Myanmar shines with intact forest, but will this biodiversity be conserved?
Tejas Bhagwat of the Smithsonian Conservation Biology Institute is the lead author of a May 17th paper giving an astute picture of rainforest loss. While Myanmar undoubtedly provides more
raw jungle than denuded Thailand, Vietnam or Malaysia, the entrepreneurs, often under official guise, are already in place, ready to log. This important paper, combined with news of tiger and other species surviving in parts of SE Asia, should give us insight into extreme conservation measures required in this area.
While the Amazon often seems lost in unlicenced take-overs, depending on the nation involved, Africa and Asias forests are also shrinking fast, whether primary or not.
Losing a jewelRapid declines in Myanmars intact forests from 2002-2014 is the title of this multi-author revelation from Myanmar in the open access journal, PLOS One.
The people involved hail from the University of Bayreuth, Germany, the American Museum of Natural History and Yangon as well as the Smithsonian (Virginia, US.) 6.1 million hectares of intact and forest with canopy cover are being protected within the 42 million ha of Myanmar forest, which remarkably still covers 63% of the country (in 2014.) This extent of forest is mainly in the north, near the Indian border, or near the Thai reserves near Tanintharyi. The threats at the moment consist of loggers, plantations (the usual oil-palm, rubber and sugar cane, as well as betel nut and banana) and human degradation (using fuel, etc.) near settlements. 70% of the population live in forests and other rural areas, making them a major threat. More of the energy, illegal open-pit mining and construction industries are expected to have effects in the near future.
Isolation of both the nation and the forests is a major factor. Only Landsat satellite images give a neutral view of spectral changes in their image. This enabled studies from 2002 to the present, or at least 2014. The intact forest was revealed largely in Kachin, Sagaing, Tanintharyi, Shan, and Chin, all mountainous regions, but the losses here are quite considerable.
9 local hotspots, near towns, were identified where losses of this pristine forest were concentrated. In addition, the mangroves of the Ayeyarwady (Irrawaddy) Delta have suffered terribly from aquaculture projects. 26% of the loss was from plantations in places like Shan State. The Northern Forest Complex (in Hukuang and the Mountain Forest, Taungthonlon Mountains and Htamanhti Forests) and the Southern Forest Complex which has a further 1.7million ha. Loss of these forests has accelerated especially in the last 10 years, with an average of 11% loss. Currently the loss of even degraded forest is an annual 0.29%.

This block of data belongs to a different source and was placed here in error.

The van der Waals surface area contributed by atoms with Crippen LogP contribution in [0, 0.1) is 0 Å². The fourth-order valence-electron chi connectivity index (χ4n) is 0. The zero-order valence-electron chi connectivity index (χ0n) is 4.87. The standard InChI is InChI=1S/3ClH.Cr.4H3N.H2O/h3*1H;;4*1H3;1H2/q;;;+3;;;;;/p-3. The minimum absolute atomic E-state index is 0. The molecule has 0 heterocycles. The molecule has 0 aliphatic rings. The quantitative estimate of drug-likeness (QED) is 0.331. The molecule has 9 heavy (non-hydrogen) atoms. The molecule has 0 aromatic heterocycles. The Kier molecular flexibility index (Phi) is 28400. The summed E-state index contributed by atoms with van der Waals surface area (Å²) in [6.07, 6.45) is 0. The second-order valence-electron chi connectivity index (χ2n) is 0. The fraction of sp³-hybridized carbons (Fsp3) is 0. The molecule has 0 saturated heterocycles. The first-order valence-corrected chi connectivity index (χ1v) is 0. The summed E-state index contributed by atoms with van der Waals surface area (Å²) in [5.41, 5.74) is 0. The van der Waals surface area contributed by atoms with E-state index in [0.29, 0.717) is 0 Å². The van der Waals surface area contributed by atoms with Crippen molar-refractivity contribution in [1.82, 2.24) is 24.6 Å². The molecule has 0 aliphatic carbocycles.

The ribbon development followed in a pattern found in both the Amazon and the Congo, gives drastic losses near new roads, rivers and commercial plantations. Access obviously leads to serious conservation losses, particularly along the river basins of the Uru and Chinwin in Sagaing and along the Thai border roads and pipelines.
Diversity is often touted as a prime quality of areas from South America to the Mediterranean. In Myanmar however, the extreme plant and small animal biodiversity is complemented by the remaining presence of large endangered populations of leaf deer, woolly bat, tapir, tiger, Panther tigris corbetti and the bird known as Gurneys pitta, Hydrornis gurneyi. Local endangered elephant populations have human conflict issues in Tanintharyi.. Newly discovered species include a cobra, Naja mandalayensis and amphibians like Bufo crocus. What becomes of this now-delicate set of ecosystems gives us a picture of a crossroads. As a stronghold of Asian biodiversity, these primary forests are essential to conservation, but control here is almost non-existent. We have seen what happened when military men cut down much of Thailands forests for pure profit. The situation here is not a million miles away from that sad history.
Reforms suggested in land ownership, environmental planning, and even government may be disregarded, unless NGOs and lots of money are ploughed into prevention of these exploiters actions as well as pure conservation. The process has indeed begun, but open data needs to provide the necessary transparency. Maybe on this occasion, it is the grassroots that may provide the efforts within the regions that will be required. Danger exists both to the species involved and the people who take this mission in their hands.
We can only hope that enough international and national initiatives continue, as with this excellent review!